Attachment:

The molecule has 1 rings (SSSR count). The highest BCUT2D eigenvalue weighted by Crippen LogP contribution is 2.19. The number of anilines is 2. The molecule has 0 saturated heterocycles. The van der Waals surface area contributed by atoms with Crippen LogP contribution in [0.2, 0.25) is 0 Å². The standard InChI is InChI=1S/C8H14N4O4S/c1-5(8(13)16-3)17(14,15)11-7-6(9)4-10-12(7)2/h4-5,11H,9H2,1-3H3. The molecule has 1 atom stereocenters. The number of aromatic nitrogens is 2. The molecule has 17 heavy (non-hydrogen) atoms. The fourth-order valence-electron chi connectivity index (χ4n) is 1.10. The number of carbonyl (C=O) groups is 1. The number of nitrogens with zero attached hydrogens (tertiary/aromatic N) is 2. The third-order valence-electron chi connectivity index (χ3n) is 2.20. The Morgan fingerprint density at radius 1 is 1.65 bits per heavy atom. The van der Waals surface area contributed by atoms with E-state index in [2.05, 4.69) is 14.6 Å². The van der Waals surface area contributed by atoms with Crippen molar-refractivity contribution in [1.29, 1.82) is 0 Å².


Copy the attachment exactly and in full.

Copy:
The molecule has 1 rings (SSSR count). The highest BCUT2D eigenvalue weighted by Crippen LogP contribution is 2.19. The number of anilines is 2. The molecule has 0 saturated heterocycles. The van der Waals surface area contributed by atoms with Crippen LogP contribution in [0.2, 0.25) is 0 Å². The standard InChI is InChI=1S/C8H14N4O4S/c1-5(8(13)16-3)17(14,15)11-7-6(9)4-10-12(7)2/h4-5,11H,9H2,1-3H3. The molecule has 1 atom stereocenters. The number of aromatic nitrogens is 2. The molecule has 17 heavy (non-hydrogen) atoms. The fourth-order valence-electron chi connectivity index (χ4n) is 1.10. The number of carbonyl (C=O) groups is 1. The number of nitrogens with zero attached hydrogens (tertiary/aromatic N) is 2. The third-order valence-electron chi connectivity index (χ3n) is 2.20. The Morgan fingerprint density at radius 1 is 1.65 bits per heavy atom. The van der Waals surface area contributed by atoms with E-state index in [2.05, 4.69) is 14.6 Å². The van der Waals surface area contributed by atoms with Crippen molar-refractivity contribution in [1.29, 1.82) is 0 Å².